Norman Stamper, a former Seattle Police Chief who is now writing about police reform, said the attack could have been anywhere a lot of people—and a lot of cops— were gathered. “He (the shooter) found a large gathering and shot as many people as he could. That’s what mass shooters do.”

Editor’s Note: The original data source contained broken links to incident reports. (Download our cleaned version of the data.)

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In Dallas, Fear That 'Love And Understanding Will Never Win'

Protestors react as police officers arrest a bystander in downtown Dallas following Thursday's shooting.

Protestors react as police officers arrest a bystander in downtown Dallas following Thursday’s shooting. Laura Buckman/AFP/Getty Images hide caption

toggle caption Laura Buckman/AFP/Getty Images

We’re still waiting for the full picture of what happened in Dallas, Texas — and in Baton Rouge, La., and in Falcon Ridge, Minn., for that matter — to emerge. But what we know so far is this: In Dallas Thursday night, hundreds of people gathered for what had been a peaceful protest over the deaths of Philando Castile in Minnesota and Alton Sterling in Louisiana, two black men who were killed by police officers earlier in the week.

Demonstration in #Dallas pic.twitter.com/Wpd5VbvsR5

— Dallas Police Depart (@DallasPD) July 8, 2016

As the demonstration was winding down, shots were fired at Dallas police officers who were monitoring the march. Five officers were killed, and seven more were wounded. Two civilians were also injured.

The shooter has been identified as Micah Xavier Johnson, a 25 year-old African-American military veteran. At morning press conference, Dallas Police Chief David Brown said that the shooter was killed by a police “bomb robot,” but had told the police hostage negotiator that he “was upset about Black Lives Matter” and that he “wanted to kill white people, especially white officers.” According to Brown, Johnson also said he “was not affiliated with any groups and that he did this alone.” Brown was passionate in his call for unity:

“We’re hurting. Our profession is hurting. Dallas officers are hurting. We are heart-broken. There are no words to describe the atrocity that occurred to our city. All I know is that this, this most stop, this divisiveness between our police and our citizens…

For more coverage on Dallas, Alton Sterling, and Philando Castile, follow The Two-Way, where NPR covers breaking news, and Code Switch. To contribute to our reporting, click here.

I spoke with the families of the deceased and the injured. They are not having a good time trying to deal, absorb this. Trying to understand why. And they need your prayers. So please, join us in helping us comfort the grieving officers’ families. And I’ll trust that soon, because we’re working very diligently and processing the crime scene to find evidence to bring any of the suspects to justice that were a part of this. But please pray for our strength through this trying time. Thank you.”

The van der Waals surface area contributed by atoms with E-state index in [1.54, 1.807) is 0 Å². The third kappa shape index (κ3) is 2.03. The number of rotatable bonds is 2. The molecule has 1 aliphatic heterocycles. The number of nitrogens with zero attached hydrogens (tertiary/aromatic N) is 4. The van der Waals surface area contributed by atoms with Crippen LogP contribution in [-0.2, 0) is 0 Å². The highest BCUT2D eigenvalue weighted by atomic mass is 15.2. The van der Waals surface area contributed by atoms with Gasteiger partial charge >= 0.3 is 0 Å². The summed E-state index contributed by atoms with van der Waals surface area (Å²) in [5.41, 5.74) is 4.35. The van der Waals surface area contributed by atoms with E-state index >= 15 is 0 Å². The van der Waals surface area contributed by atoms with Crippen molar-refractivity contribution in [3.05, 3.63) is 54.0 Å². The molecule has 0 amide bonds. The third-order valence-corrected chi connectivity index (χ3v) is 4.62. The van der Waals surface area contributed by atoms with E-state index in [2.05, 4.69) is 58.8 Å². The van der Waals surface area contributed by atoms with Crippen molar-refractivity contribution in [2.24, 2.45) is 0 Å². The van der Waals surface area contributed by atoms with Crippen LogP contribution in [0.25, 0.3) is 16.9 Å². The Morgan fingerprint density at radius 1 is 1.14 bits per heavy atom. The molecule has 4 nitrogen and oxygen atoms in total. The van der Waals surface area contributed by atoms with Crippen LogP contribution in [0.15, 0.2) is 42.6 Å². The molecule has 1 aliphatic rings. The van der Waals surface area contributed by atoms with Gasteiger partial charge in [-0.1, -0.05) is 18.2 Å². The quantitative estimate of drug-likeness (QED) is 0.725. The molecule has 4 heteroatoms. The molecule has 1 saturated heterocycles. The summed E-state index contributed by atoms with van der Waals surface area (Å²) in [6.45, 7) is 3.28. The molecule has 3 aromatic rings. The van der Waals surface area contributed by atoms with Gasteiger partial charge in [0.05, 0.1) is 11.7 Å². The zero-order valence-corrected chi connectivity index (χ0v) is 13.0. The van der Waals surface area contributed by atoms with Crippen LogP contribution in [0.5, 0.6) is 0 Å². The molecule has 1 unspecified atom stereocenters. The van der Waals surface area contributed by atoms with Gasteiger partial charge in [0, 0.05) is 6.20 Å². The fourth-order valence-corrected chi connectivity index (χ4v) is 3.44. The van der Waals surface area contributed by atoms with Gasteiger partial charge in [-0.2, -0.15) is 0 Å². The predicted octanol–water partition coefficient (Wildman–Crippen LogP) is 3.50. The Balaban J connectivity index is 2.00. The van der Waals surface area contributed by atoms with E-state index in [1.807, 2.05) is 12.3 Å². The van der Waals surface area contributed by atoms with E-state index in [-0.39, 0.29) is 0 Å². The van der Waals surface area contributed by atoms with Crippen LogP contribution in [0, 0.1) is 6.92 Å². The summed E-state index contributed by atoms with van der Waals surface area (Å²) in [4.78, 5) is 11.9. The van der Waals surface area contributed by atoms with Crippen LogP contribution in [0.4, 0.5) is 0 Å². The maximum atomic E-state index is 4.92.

Here’s some of what we’re seeing from other folks who are from or who live in Dallas:

“I’m scared for my life,” Zignat Abdisubhan, a 27-year-old who lives in Garland, a suburb of Dallas, wrote to Code Switch in an email. She identifies as a first-generation African-American Muslim woman. “I’m scared to protest. I’m scared for my future sons. I’m scared that this divide between the so-called ‘sides’ in this police brutality debate will be ever deepened. You can be pro-BLM and pro-police. That’s a thing. I’m scared that it will always be us vs them after this. I’m scared that love and understanding will never win.”

We also heard from Joe Jones, a 35-year-old Atlanta native who moved to Dallas three years ago. Jones, who’s African-American, was a pastor for seven years. He told us over Skype that — prior to the Dallas shootings — he’d seen a tonal shift in the way his friends and acquaintances talk about race and policing.

“I think that Philando Castile in particular — it was so personal in a way that people who were in the middle, specifically white people, could feel and empathize in a way that I had never seen before,” Jones said, citing the fact that Castile was in the car with his girlfriend and her daughter, and that Castile was carrying permit for his gun. “Folks who I had never seen sympathize with a young black man who had been shot by a cop were able to say for the first time, ‘I can see myself in that position. I know that he did the thing that was expected of him to do,’ and they reacted by starting to think about and question whether or not there was an issue.”

Jones said that that there’s a false binary between folks who condemn police violence against black Americans, and those who support police officers. “The people on both sides are still in a grieving place where pain is a unifier.”

On social media, folks expressed a full range of reactions. A Twitter user in Dallas seemed to share Jones’ perspective, that pain sometimes unifies:

This is just tragic. For EVERYONE. I’m honestly at a loss for words on this one. #DallasPoliceShootings

— Brandon R. Gibson (@graisinbrand) July 8, 2016

Others seemed overwhelmed:

My city is going nuts. I would have never imagined that #Dallas would show out like this. #DallasPoliceShootings #Message #PrayForAmerica

— ~Hiatus~ (@_eiknujcisum_) July 8, 2016

One woman from Dallas wrote that her “heart goes out to the city [she] grew up in,” and that she’s unsure of how to respond to everything that’s been happening. She added:

#PoliceLivesMatter was never in jeopardy. Police lives have always mattered. That’s why in police brutality cases they are not convicted.

— maggie (@char_mag) July 8, 2016

Please don’t let this overshadow the larger issue, #blacklivesmatter and we need to start holding law enforcement to a higher standard.

— maggie (@char_mag) July 8, 2016

We’ll continue updating this post as we hear more stories. Tweet at us @NPRCodeSwitch or email us at codeswitch@npr.org to share yours.